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Breonna Taylor Showed Us That Black Women are Still Invisible

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Editor's Note

If you’re Black in America, the following post could be potentially triggering.

I was raised to be seen and not heard.

My mother told me in the presence of men and boys to not talk too much so I would not intimidate them with my intelligence. I rebuked this mindset. I am a proud Black woman and I deserve to be seen and heard. There is not a space that I do not belong in. Our culture tries to erase Black women like myself — tries to say we need to obediently stand in the shadow of the Black man since he is being oppressed by the White man. This movement for racial justice cannot leave us behind like it tried to do for Breonna Taylor.

I was appalled to hear about what happened to Breonna Taylor. There were not words to describe what transpired that night and the aftermath. I feel for her family and her community. I feel for her as a sister.

All Black people are inextricably linked. There were no protests the next day after Breonna was killed. No one took notice as her family stood alone. Where was the marching? Where was the outcry?

Black women are invisible.

The work horses of our communities. When George Floyd died there was an uprising, but Breonna’s death went unnoticed. Where is Breonna’s 8.46 minute long moment of silence? Where are the signs and posters? Where is Breonna’s 2.23-mile solidarity run?

Black women are invisible.

Do you know that Black women started the #blacklivesmatter movement? They are Patrisse Cullors, Alicia Garza and Opal Tometi. Say their names. You know the women behind the Civil Rights Movement like Ida B. Wells, Septima Clark and Mary Church Terrell? No, we don’t know their names. Say their names.

Early leaders such as these spoke out for their rights as people of color and as women.

Black women are invisible

During the Civil Rights Movement of the 1950s and 1960s, Black women were key strategists but were often left out during the storytelling.

Black women are invisible.

One night Breonna Taylor went to bed and never again woke up. She was gunned down in her bed by three police officers — Jonathan Mattingly, Myles Cosgrove, Brett Hankinson — who had entered her home under false pretense in Louisville, Ky.

Black women are invisible.

The officers recently wrote in an email that they were the victims in all of this. That they had not violated her civil rights. That they had done nothing wrong. They had done something wrong; she was lying in her bed. She was not a threat. And yet she now lies dead. How can that not be violation of her civil rights?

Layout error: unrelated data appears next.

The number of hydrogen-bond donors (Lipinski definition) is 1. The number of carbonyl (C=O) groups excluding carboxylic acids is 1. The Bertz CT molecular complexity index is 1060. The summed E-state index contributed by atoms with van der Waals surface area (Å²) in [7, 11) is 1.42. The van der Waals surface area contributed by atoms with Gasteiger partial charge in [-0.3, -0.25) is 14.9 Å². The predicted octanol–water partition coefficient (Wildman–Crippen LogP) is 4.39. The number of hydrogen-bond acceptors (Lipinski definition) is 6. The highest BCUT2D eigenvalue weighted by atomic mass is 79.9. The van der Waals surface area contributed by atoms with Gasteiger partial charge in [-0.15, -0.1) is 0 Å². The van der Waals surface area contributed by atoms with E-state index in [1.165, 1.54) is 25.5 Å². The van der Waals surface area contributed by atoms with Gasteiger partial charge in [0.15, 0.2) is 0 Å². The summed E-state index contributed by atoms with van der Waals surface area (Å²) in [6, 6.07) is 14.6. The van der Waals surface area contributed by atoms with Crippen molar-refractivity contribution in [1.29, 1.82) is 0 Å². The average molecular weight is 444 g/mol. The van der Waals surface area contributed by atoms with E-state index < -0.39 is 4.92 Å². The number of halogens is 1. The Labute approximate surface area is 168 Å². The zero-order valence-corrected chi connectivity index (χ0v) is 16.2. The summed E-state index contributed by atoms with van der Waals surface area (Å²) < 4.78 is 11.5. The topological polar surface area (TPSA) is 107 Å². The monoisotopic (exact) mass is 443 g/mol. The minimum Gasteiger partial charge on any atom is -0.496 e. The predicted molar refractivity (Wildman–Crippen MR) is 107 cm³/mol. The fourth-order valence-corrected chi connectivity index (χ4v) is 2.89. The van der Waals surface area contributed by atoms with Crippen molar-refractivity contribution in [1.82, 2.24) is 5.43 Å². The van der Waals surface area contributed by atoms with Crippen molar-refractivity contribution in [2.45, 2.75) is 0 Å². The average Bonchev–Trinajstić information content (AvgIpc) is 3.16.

We have had an awakening in this country around racial justice, and the racial trauma that racism imposed on the black community is killing us. Where is justice for Breonna? She was laid to rest back in March and the movement left her behind. It was not until later after George Floyd and Ahmaud Arbery received so much attention that eyes turned to Breonna’s story. The three officers involved are still free as of September 23, 2020.

NOTE: One of the three officers was charged with wanton endangerment not because the officers killed Breonna Taylor but because his bullets also went into neighbors’ apartments.

We do not value Black women’s lives like we do others or sympathize with their plight. We believe Black women are fine on their own and do not need help.

Black women are invisible.

Movements seem to leave somebody behind. If it is not the suffrage movement leaving Black women behind, it’s the Civil Rights Movement leaving Black women behind or it’s the LGBT movement leaving trans people behind.

We cannot move together as a nation for full rights and justice for everyone if we keep leaving people behind. Our rights and our freedoms are inextricably linked. We cannot leave any body behind if we want to move forward.  

Black women are sworn to secrecy to not speak the truth about their lives, to not speak truth to power. We are just to remain silent witnesses to the brutality and the theft of our lives. It is not okay, and it is untenable and we must act as a nation to ensure that the lives of Black women are honored, valued and fought for. The myth of the strong Black woman is like shackles around our necks. We are so invisible that we cannot ask for help. We are strong but we should not have to withstand the beatings of society alone.

I will no longer be invisible. I am not invisible.

Maya Lorde

Photo by Jessica Felicio on Unsplash

Originally published: September 23, 2020
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